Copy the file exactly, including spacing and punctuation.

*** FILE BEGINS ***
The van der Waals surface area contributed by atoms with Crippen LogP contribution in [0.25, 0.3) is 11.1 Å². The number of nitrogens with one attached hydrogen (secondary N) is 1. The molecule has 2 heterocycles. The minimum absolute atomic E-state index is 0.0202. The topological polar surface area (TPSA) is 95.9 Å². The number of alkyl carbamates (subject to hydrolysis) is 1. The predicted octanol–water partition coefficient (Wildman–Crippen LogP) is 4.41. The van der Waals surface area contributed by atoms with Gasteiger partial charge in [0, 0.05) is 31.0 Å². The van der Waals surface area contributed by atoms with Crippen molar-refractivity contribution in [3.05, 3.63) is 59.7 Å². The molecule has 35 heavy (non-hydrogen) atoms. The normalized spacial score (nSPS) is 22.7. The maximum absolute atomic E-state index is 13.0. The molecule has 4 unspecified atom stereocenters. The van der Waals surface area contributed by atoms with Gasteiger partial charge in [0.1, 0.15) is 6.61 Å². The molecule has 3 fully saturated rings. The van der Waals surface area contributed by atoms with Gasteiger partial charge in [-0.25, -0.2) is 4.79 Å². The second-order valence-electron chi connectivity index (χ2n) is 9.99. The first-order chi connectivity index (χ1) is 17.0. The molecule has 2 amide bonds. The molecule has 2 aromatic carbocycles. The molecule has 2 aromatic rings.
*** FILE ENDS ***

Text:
The van der Waals surface area contributed by atoms with Crippen LogP contribution in [0.25, 0.3) is 11.1 Å². The number of nitrogens with one attached hydrogen (secondary N) is 1. The molecule has 2 heterocycles. The minimum absolute atomic E-state index is 0.0202. The topological polar surface area (TPSA) is 95.9 Å². The number of alkyl carbamates (subject to hydrolysis) is 1. The predicted octanol–water partition coefficient (Wildman–Crippen LogP) is 4.41. The van der Waals surface area contributed by atoms with Gasteiger partial charge in [0, 0.05) is 31.0 Å². The van der Waals surface area contributed by atoms with Crippen molar-refractivity contribution in [3.05, 3.63) is 59.7 Å². The molecule has 35 heavy (non-hydrogen) atoms. The normalized spacial score (nSPS) is 22.7. The maximum absolute atomic E-state index is 13.0. The molecule has 4 unspecified atom stereocenters. The van der Waals surface area contributed by atoms with Gasteiger partial charge in [0.1, 0.15) is 6.61 Å². The molecule has 3 fully saturated rings. The van der Waals surface area contributed by atoms with Gasteiger partial charge in [-0.25, -0.2) is 4.79 Å². The second-order valence-electron chi connectivity index (χ2n) is 9.99. The first-order chi connectivity index (χ1) is 17.0. The molecule has 2 amide bonds. The molecule has 2 aromatic carbocycles. The molecule has 2 aromatic rings.